Somebody in George W. Bush’s inner circle of advisers had to have been aware of Afghanistan’s reputation before he sent American troops over the border in 2001. The landlocked central Asian nation is known as the “Graveyard of Empires,” having turned back armies led by Alexander the Great and Genghis Khan, as well as British invaders and Soviet forces. That history colors Al Qaeda’s Great Escape in a prologue that includes a few eloquent passages from Winston Churchill’s coverage of the nineteenth century “Malakand Expedition” for the Daily Telegraph. His commentary haunts everything that follows, as does Philip Smucker’s occasionally dark thoughts about front-line journalism, an experience he equated with returning from an “abyss populated by bloody babies and headless rebels.” Continue reading
There was a sense of Trump fatigue when news of another march appeared on the front page of the local newspaper, then spread online to outlets like DailyNews.com, Breitbart.com, KTLA News, and YouTube. These protests have been occurring fairly regularly since inauguration day, sometimes branded as a “Women’s March” or a “March for Science.” Another group called for impeachment and they, like the group at Hollywood’s Walk of Fame, were confronted by pro-Trump demonstrators who cloak themselves in the flag and chant “USA! USA!” A pair of clever posts by a fellow blogger started the gears turning, now the sight of a folder without any timely yet incomplete drafts in it has motivated me to grapple with my own feelings about American civics, government, and politics. There’s also the little matter of what “great” means in a country governed by a former reality TV star promising to bring back what may have never gone away. Continue reading
There were no clocks on CNN counting down to Jeh Jonson’s appearance in front of the House Intelligence Committee in June. The former Homeland Security (DHS) chief’s testimony did not draw curious and committed spectators to pubs and coffeehouses serving spiked java or “Im-PEACH-mints” so they could watch a heavyweight showdown like the one between a sitting president and the FBI director he fired. Johnson met those low expectations while contributing little to the discussion about alleged collusion and obstruction aimed at the Trump campaign and a rookie president. He was on Capitol Hill to talk about another president who is under fire for ordering an “influence campaign” to interfere with the 2016 presidential election and defuse a related assertion. In the process Johnson reintroduced another aspect of this alleged attempt to assist the former Celebrity Apprentice host that has been relegated to the undercard of public interest by cloak-and-dagger intrigue. Continue reading
Chapter Two: The group huddled, but before anyone could cast their vote an Arco sign appeared in the distance. A purple square fronted the neighboring store, one with orange letters that spelled out Rainbow Donuts. They had arrived, but were going the wrong way and already passed the first available left turn lane. It was quiet that night, but there was enough traffic on the road to prevent a quick U-turn: a Subaru passed by, then a Kia and a pair of black-and-white cruisers with their lights on and sirens off.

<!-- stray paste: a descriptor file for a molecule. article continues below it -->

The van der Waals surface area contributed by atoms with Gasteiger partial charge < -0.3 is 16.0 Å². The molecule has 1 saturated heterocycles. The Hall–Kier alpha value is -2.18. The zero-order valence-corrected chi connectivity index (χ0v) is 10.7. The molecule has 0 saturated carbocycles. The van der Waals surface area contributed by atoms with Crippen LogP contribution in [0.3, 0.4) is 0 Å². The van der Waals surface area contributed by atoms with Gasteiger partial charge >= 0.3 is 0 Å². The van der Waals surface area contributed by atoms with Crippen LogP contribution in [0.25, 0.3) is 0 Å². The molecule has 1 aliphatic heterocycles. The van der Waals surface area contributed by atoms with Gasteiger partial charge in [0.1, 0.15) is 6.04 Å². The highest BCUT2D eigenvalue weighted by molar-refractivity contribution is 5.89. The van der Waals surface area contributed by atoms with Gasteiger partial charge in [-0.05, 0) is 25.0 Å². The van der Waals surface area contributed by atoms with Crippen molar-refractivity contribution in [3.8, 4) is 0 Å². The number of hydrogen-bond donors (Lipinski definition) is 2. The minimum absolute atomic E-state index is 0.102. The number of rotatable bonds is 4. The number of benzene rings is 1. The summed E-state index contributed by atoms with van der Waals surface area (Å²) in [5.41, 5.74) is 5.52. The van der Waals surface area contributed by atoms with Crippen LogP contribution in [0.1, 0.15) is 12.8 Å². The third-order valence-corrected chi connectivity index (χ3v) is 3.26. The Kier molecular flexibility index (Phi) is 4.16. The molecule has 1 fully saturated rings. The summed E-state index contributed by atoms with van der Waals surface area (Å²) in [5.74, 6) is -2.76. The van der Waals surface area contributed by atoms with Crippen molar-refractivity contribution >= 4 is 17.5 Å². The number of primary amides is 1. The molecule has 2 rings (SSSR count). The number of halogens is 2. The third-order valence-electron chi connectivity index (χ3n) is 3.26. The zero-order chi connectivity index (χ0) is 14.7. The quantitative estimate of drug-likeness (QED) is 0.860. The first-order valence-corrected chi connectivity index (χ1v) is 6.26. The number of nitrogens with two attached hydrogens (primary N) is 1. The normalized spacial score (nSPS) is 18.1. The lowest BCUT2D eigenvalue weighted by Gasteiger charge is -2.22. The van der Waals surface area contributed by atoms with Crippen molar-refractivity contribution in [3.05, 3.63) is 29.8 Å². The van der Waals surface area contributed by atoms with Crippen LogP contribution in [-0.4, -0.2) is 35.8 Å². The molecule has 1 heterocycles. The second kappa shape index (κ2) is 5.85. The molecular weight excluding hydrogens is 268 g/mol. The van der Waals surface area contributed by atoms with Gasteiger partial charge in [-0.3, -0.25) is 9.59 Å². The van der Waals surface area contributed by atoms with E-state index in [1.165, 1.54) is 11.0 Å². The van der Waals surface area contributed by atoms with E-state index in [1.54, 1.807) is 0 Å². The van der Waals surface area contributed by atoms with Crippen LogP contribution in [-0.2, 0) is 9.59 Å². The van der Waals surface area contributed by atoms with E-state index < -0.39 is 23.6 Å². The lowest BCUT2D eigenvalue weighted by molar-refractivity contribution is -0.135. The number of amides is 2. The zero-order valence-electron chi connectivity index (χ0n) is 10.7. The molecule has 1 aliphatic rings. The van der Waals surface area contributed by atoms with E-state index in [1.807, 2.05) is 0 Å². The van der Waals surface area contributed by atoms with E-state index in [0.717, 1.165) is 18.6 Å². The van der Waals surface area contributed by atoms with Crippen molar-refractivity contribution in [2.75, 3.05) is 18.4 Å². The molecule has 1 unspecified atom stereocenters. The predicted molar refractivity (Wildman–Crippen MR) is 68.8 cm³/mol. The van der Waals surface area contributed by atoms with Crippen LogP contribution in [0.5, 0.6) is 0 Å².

Gwen pursed her lips. “That’s weird.”
A moment passed before the Nissan circled around to make its way toward Seaside Estates and those warm beds within. When the car’s headlights found its gates they shone on a pair of modest, turquoise pillars and a sliding gold-flecked gate; the push-button box mounted on the median was their way in. Mark pressed the big, square button under its speaker. The reply was unexpectedly blunt.
“Hi, yeah, I have a reservation for Edith Tilton,” Mark replied. “We’re friends of hers…she’s not here, but she called ahead, talked to Adam about this.”
The box squawked, “Just a minute,” then went silent. Continue reading
By the time staffers at Staples Center started removing the Clippers’ logo from its hardwood floor and pulling down banners writers and pundits like Bill Plaschke and Jim Rome made it clear what management should do: break up a struggling team. The former San Diego franchise has been maddeningly inconsistent — they’ve lost five straight playoff series while giving up a one, or two, game lead and seen their star forward go home injured twice. But the Clippers also won 50 games in each of the past five seasons. They can handle challenges, like a seven game series against the Spurs in 2015, won on a last-second shot in a San Antonio by Chris Paul. The Clippers’ first round loss to the Jazz did more than remind fans and reporters of their weaknesses, it’s inviting speculation about how many players will leave Los Angeles via free agency and what management will do next. Continue reading
The ringing tones that echoed from Manchester last month were all too familiar: another concert bombed, another group of innocents killed by an aspiring martyr, another round of prayers, condemnations, and public mourning. It was like something out of a nightmare, and that was before survivors and observers learned how this guided missile eluded security by attacking as concertgoers were leaving the arena. His timing couldn’t have been better — the Manchester bomber struck while his ideological brethren were making headlines in the Philippines and Egypt. The army that wears no uniform and does not represent a nation seems to be on the march all over the world, but something else echoed from the blast that doesn’t involve TNT or homemade shrapnel. Continue reading